Local News

January 22, 2014

‘You got this’

Westwood students rally around friend with cancer

Nine-year-old Esme Miller tells her parents, “I’ve got this.”

When her parents would try to help her pull a shirt over her head, for example, because a tumor on her arm leaves her with limited mobility, she didn’t want the help. She replied, “I’ve got this.”

Through her battle with osteosarcoma, a bone cancer, those three words have become her motto.

She wears a bracelet given to her by several of her classmates reminding her “You got this” that gives her encouragement and strength.

“I can do it myself,” said a quiet-spoken Esme, who says she hasn’t always been this independent.

Through the chemotherapy, which brings on fatigue, vomiting, nausea and days of lying in a bed at Egleston Children’s Hospital in Atlanta, Esme smiles and reminds everyone she is fine. She doesn’t want to talk about the struggles. She nods her head when asked if she gets sick from the chemo. She shrugs when asked if she’s tired.

It helps, not only Esme, but her entire family, including twin sister Maslin, and close friends to know she has so many people supporting her. Her dad, Ty Miller, a professional photographer, runs a Facebook page and blog called Team Esme (facebook.com/GoTeamEsme and www.team-esme.com) where he updates Esme’s struggles with candor in writing and photography. The Facebook page has more than 6,700 likes, and updates get several hundred likes and comments.

The extreme support extends to the staff and students at Westwood Elementary School where on Wednesday more than 20 boys in three different fourth-grade classes shaved their heads to show their support for Esme, who has lost her hair during the chemo treatments.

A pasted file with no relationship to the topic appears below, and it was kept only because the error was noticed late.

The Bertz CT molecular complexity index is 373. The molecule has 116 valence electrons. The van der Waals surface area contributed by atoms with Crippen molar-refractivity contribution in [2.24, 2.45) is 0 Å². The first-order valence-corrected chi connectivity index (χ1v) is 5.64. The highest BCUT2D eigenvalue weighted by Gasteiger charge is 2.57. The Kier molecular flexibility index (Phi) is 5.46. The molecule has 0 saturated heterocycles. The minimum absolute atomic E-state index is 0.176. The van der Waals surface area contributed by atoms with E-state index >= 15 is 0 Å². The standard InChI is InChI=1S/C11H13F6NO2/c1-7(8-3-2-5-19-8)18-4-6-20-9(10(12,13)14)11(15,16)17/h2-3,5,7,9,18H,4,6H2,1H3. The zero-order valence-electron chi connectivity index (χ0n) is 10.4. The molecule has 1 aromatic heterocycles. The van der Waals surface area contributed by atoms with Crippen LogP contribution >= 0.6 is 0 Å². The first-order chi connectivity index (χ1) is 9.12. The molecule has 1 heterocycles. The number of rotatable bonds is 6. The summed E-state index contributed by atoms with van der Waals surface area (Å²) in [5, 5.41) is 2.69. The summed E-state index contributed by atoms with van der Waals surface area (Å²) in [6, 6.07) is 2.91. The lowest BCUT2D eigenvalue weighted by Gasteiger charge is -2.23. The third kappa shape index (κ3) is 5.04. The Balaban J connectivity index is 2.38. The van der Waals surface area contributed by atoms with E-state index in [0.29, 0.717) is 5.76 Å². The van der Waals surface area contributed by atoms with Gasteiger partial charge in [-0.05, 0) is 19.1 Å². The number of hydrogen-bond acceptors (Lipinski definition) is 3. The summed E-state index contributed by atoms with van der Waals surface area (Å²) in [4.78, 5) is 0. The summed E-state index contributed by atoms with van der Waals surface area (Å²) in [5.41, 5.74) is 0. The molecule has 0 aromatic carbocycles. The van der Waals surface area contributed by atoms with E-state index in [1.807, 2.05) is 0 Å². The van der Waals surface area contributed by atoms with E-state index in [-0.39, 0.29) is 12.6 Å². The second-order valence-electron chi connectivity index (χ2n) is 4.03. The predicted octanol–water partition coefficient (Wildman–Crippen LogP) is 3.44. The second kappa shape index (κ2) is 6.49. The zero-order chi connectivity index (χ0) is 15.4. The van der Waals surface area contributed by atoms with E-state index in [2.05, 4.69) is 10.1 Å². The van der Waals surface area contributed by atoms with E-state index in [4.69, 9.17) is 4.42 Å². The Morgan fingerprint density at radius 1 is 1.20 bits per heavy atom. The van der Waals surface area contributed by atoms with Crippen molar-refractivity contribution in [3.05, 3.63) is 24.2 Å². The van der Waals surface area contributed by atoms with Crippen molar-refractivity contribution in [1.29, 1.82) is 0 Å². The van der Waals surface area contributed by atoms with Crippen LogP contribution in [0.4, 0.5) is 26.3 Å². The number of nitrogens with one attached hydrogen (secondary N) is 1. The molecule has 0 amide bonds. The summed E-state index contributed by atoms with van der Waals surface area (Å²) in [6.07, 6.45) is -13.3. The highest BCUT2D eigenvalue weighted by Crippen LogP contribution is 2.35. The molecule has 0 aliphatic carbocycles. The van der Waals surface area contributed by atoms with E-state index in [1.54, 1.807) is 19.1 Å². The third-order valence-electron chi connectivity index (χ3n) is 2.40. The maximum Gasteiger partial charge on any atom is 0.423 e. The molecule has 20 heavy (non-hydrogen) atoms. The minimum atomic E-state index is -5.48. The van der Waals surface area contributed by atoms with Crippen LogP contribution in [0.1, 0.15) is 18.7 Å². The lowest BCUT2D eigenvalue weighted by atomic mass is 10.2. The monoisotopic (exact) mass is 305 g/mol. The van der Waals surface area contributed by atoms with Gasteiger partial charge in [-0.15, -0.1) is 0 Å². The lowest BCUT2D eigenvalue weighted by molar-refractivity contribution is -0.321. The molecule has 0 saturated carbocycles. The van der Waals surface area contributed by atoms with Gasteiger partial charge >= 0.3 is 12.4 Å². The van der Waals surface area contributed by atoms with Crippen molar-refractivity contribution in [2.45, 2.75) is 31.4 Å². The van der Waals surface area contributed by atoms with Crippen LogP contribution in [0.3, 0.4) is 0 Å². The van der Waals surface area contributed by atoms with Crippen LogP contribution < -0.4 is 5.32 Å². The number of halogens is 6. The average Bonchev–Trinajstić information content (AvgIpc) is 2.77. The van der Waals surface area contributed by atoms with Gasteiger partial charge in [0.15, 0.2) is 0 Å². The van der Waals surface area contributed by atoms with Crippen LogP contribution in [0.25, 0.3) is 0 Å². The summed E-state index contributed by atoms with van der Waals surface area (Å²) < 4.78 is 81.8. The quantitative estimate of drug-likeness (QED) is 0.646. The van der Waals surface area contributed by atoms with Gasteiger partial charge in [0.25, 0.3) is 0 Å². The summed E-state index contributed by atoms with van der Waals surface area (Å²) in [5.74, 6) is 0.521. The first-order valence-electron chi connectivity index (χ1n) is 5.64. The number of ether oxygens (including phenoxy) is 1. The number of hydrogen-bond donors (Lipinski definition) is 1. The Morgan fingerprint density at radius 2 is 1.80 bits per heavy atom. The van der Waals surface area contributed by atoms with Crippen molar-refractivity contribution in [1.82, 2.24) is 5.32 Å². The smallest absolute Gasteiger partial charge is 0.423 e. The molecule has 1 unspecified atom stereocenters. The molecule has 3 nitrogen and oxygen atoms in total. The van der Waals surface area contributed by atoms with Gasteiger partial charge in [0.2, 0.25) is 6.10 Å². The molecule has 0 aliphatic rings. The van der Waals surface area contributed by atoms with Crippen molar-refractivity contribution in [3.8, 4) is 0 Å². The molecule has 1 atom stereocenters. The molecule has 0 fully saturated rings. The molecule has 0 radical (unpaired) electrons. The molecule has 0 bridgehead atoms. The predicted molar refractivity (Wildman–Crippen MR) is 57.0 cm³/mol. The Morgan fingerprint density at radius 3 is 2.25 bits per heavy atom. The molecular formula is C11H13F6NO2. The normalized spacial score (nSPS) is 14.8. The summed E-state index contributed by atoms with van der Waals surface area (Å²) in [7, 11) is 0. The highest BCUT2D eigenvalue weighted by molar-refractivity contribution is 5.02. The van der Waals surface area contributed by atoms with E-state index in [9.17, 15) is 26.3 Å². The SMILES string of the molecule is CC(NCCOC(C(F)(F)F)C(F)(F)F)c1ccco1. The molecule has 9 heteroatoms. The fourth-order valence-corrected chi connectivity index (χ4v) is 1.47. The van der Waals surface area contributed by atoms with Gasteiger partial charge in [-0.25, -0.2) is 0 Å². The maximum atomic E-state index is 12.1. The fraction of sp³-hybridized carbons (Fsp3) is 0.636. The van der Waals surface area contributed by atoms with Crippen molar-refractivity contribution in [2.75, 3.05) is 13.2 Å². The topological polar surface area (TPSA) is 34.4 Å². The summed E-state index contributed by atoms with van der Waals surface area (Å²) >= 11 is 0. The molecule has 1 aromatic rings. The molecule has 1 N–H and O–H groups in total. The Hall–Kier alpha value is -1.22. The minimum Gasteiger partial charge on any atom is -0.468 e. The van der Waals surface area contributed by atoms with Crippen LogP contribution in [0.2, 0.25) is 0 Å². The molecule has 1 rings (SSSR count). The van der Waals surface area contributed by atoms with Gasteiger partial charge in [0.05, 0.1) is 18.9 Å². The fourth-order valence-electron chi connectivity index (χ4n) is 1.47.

“My dad told me that hair doesn’t really matter,” said Nathan Riggle, who’s in Amanda Swift’s class. “We’re trying to prove to Esme that hair doesn’t matter.”

Nathan said Esme is funny, and that he was sad for her when he found out she had cancer.

Blake Hammontree, also in Swift’s class, said he hoped that buzzing his hair off would make Esme happy.

“It was fun,” he said shortly after running his hands across the peach fuzz now on his head. “All my friends were doing it. We thought Esme would appreciate it. She’s nice and fun.”

Esme watched the boys, who sat in chairs lining the gym wall at Westwood. They had their hair buzzed free of charge by stylists from Tease Salon. Esme, Maslin and their friends giggled and recorded video on an iPad.

“It was funny because they were making faces,” she said. “It makes me feel happy.”

Dr. Jackie Miller, Esme’s mother, who works in the emergency room at Gordon Hospital, said the support shown by students and faculty at Westwood is amazing.

“I can’t believe they will do this for her,” she said.

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